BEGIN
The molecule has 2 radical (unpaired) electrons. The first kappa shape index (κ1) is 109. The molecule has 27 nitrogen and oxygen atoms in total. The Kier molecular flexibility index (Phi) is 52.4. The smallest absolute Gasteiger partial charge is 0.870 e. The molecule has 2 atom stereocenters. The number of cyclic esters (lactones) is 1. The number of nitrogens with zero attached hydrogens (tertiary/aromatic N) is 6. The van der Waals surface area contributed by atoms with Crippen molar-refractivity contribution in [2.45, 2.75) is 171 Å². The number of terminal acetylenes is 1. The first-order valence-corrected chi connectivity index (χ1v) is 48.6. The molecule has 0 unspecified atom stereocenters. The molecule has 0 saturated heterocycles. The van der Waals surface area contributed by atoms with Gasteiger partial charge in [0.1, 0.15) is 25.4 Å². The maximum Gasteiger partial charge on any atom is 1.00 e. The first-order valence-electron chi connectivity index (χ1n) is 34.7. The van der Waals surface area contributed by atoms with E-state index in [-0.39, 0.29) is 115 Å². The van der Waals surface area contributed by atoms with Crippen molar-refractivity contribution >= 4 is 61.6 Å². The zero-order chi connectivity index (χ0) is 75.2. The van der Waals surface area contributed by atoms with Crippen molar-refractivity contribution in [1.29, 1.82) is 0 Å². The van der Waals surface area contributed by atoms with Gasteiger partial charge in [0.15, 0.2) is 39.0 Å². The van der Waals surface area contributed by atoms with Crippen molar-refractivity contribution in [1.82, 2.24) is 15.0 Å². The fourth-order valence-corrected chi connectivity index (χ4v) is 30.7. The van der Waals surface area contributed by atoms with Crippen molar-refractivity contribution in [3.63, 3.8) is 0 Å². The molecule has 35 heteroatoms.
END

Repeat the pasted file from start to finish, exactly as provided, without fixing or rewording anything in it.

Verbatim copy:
The molecule has 2 radical (unpaired) electrons. The first kappa shape index (κ1) is 109. The molecule has 27 nitrogen and oxygen atoms in total. The Kier molecular flexibility index (Phi) is 52.4. The smallest absolute Gasteiger partial charge is 0.870 e. The molecule has 2 atom stereocenters. The number of cyclic esters (lactones) is 1. The number of nitrogens with zero attached hydrogens (tertiary/aromatic N) is 6. The van der Waals surface area contributed by atoms with Crippen molar-refractivity contribution in [2.45, 2.75) is 171 Å². The number of terminal acetylenes is 1. The first-order valence-corrected chi connectivity index (χ1v) is 48.6. The molecule has 0 unspecified atom stereocenters. The molecule has 0 saturated heterocycles. The van der Waals surface area contributed by atoms with Gasteiger partial charge in [0.1, 0.15) is 25.4 Å². The maximum Gasteiger partial charge on any atom is 1.00 e. The first-order valence-electron chi connectivity index (χ1n) is 34.7. The van der Waals surface area contributed by atoms with E-state index in [-0.39, 0.29) is 115 Å². The van der Waals surface area contributed by atoms with Crippen molar-refractivity contribution >= 4 is 61.6 Å². The zero-order chi connectivity index (χ0) is 75.2. The van der Waals surface area contributed by atoms with Crippen molar-refractivity contribution in [1.29, 1.82) is 0 Å². The van der Waals surface area contributed by atoms with Gasteiger partial charge in [0.15, 0.2) is 39.0 Å². The van der Waals surface area contributed by atoms with Crippen molar-refractivity contribution in [1.82, 2.24) is 15.0 Å². The fourth-order valence-corrected chi connectivity index (χ4v) is 30.7. The van der Waals surface area contributed by atoms with Crippen molar-refractivity contribution in [3.63, 3.8) is 0 Å². The molecule has 35 heteroatoms.